4 Energy Feedback and Interstellar Shells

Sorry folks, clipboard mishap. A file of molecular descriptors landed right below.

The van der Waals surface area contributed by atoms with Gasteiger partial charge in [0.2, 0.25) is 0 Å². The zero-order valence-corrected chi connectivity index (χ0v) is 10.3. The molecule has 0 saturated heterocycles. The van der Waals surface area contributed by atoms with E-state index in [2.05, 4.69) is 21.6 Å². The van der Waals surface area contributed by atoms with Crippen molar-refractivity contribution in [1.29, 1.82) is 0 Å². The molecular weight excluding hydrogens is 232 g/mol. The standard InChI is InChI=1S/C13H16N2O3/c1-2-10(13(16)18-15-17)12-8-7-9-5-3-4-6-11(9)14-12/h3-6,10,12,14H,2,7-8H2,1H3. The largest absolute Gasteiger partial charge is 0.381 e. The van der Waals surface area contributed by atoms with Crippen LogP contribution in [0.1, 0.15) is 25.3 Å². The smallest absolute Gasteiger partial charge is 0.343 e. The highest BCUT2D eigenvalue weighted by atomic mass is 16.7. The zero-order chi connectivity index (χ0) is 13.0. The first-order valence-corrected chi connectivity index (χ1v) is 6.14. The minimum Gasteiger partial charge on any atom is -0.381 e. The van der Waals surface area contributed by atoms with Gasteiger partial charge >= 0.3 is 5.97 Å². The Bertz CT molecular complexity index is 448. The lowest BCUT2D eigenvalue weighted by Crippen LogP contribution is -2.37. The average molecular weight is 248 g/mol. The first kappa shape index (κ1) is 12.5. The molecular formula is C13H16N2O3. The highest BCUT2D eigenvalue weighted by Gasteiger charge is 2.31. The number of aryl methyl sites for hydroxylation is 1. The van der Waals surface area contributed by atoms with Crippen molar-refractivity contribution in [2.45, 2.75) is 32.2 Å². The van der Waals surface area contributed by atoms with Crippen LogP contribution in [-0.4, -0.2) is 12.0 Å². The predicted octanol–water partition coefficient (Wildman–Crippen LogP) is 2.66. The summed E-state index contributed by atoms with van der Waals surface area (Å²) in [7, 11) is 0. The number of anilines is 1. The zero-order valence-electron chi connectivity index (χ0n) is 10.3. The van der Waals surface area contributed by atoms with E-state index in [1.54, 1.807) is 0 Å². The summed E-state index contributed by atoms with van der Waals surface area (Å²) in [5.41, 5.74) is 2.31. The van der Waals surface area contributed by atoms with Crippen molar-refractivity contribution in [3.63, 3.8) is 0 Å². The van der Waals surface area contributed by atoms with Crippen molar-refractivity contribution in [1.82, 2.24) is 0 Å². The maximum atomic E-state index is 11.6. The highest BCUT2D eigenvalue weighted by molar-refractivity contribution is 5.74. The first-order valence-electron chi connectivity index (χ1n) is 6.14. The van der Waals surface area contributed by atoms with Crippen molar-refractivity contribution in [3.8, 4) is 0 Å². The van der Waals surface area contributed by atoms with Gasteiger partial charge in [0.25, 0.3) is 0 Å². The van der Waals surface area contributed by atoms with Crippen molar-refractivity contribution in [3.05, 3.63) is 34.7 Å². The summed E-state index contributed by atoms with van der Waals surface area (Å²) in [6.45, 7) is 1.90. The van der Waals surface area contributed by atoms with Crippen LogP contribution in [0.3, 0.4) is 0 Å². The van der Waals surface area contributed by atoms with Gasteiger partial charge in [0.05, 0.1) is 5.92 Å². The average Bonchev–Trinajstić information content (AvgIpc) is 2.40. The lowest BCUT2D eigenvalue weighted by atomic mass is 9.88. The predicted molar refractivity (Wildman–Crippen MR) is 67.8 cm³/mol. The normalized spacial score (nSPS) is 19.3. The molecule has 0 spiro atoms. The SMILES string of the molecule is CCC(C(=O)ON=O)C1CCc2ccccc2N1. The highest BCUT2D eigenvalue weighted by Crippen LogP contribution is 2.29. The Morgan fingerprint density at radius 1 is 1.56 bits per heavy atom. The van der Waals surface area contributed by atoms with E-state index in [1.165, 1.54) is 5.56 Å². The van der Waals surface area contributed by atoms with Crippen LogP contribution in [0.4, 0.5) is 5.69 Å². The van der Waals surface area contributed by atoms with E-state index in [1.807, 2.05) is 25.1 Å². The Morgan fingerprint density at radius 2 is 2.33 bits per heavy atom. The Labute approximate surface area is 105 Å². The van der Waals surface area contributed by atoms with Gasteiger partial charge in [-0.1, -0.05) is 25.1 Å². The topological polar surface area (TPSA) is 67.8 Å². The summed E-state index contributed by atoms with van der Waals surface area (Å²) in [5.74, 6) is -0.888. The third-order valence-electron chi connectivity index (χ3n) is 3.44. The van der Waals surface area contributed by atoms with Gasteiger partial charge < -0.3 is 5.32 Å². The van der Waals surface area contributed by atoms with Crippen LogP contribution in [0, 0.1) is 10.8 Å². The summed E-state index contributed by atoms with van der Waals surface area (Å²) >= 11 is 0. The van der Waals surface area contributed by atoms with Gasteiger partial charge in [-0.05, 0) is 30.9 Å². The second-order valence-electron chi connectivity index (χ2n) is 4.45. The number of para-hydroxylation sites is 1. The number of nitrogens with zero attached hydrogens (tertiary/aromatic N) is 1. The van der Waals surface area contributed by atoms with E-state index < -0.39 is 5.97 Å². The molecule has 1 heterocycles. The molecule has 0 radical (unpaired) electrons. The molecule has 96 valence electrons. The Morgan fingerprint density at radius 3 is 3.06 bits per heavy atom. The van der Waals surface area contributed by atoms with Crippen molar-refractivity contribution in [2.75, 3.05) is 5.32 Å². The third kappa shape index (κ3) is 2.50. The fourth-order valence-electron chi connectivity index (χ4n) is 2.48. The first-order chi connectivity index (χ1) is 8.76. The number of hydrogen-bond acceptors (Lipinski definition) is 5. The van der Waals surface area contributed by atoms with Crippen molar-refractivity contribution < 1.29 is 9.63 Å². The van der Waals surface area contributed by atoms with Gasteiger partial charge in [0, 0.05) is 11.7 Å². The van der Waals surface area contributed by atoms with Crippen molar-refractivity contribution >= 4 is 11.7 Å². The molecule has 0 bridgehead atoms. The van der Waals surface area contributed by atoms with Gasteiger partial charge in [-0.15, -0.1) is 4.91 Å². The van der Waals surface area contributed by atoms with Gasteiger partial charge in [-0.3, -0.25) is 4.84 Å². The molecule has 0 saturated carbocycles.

To study the energy feedback from massive stars, one ought to bear in mind that both stars and the ISM evolve, and that their evolutions are always intertwined, especially for a system like an OB association or a cluster. From birth to a few Myr old, massive O stars photo-ionize the ambient ISM to form an H ii region. Starting at 5 Myr, O stars start to explode as supernovae. The combined action of fast stellar winds and supernova blasts sweeps the H ii region into an expanding shell, i.e., a superbubble. At 10 Myr, O stars are gone and B stars start to explode as supernovae. Without ionizing sources, the superbubble recombines and becomes an H i shell. After 15 Myr, all massive stars are gone; the remaining lower-mass stars disperse, and the H i supershell coasts along. If the superbubble is not near dense molecular material, it will have a simple shell structure, such as N70. If the superbubble is in a molecular gas-rich environment, the expanding superbubble can compress the ambient molecular clouds to form more stars along the shell rim, such as N11 and N44. Such sequential star formation can continue for more than 10 yr to form a supergiant shell reaching 1000 pc in size.